Levitsky, who lives in the Art Museum area and once worked as a City Council aide, didn't want to discuss her health in detail but said adultBasic had paid for several procedures over the years. She said she has no coverage for now and isn't sure what she'll do between now and 2014, when federal health care is slated to expand. She's received insurance-price quotes between $200 and $500 a month.
"I think the money should be appropriately funded toward that need - toward the basics in life," she said. "The politicians, they don't care. They're all set in life. They don't care about the little people. That's the bottom line."
No one gave more to Corbett for his 2010 campaign than natural-gas drilling billionaire Terry Pegula and his wife, Kim, who took out their checkbooks several times to give the GOP candidate $305,000.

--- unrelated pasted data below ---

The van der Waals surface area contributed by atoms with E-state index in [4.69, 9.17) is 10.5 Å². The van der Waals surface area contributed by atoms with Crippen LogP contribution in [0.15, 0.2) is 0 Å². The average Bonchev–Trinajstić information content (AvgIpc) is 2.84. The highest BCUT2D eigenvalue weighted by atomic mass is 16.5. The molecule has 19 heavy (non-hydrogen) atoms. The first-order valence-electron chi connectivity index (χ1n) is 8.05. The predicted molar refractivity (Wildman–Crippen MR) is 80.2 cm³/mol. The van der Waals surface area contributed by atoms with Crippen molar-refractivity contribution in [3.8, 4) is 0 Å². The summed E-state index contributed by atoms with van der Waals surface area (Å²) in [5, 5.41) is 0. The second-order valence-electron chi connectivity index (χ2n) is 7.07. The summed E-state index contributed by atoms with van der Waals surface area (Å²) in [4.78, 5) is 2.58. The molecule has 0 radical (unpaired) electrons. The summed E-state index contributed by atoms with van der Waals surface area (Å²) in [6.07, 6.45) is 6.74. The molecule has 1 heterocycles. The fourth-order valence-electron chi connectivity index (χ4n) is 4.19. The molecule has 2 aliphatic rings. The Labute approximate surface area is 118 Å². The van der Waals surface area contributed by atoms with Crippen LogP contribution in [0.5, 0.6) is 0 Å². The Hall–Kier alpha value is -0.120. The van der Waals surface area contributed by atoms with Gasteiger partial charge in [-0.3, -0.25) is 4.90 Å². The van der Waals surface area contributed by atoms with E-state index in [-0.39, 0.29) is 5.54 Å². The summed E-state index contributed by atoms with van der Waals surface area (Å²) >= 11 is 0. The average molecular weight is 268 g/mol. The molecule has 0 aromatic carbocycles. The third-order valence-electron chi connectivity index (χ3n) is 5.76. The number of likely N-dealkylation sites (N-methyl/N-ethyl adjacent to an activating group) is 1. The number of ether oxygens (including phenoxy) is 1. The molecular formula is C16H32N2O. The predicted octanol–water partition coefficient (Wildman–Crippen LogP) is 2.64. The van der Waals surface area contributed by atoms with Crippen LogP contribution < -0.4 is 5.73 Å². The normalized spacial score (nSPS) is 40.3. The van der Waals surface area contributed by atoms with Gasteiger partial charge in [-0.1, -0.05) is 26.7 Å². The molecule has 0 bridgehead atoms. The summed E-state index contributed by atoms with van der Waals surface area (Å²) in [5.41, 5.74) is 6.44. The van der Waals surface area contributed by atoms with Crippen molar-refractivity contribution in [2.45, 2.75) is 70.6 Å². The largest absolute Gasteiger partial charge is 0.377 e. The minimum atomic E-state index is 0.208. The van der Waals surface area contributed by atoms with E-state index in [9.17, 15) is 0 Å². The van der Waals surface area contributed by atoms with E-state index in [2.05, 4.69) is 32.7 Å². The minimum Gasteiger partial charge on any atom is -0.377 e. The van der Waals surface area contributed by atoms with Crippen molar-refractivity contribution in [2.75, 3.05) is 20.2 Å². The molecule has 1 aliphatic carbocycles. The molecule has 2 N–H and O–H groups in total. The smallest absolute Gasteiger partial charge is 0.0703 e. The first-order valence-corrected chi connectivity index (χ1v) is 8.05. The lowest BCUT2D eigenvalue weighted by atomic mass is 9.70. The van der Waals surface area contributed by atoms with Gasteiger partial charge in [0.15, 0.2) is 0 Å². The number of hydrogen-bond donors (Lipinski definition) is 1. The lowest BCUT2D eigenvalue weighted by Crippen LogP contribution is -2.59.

And arguably no one was a bigger winner yesterday in Corbett's spending plan than Pegula - who reportedly made $3 billion last year when he sold his Pennsylvania-based East Resources to Royal Dutch Shell - and his friends in the business of drilling deep under the Marcellus Shale.
Not only did Corbett passionately defend his decision not to tax gas drilling - even though that's done in all other 14 of the top 15 gas-producing states - but he pledged to make Pennsylvania "the Texas of the natural-gas boom."
Pegula didn't return a phone call Monday to his office near Boca Raton, Fla.
So it wasn't clear if he was down in Boca at his $4.75 million golf-club home yesterday - or perhaps in upstate New York, where he spent $175 million just last month to buy the Buffalo Sabres hockey team.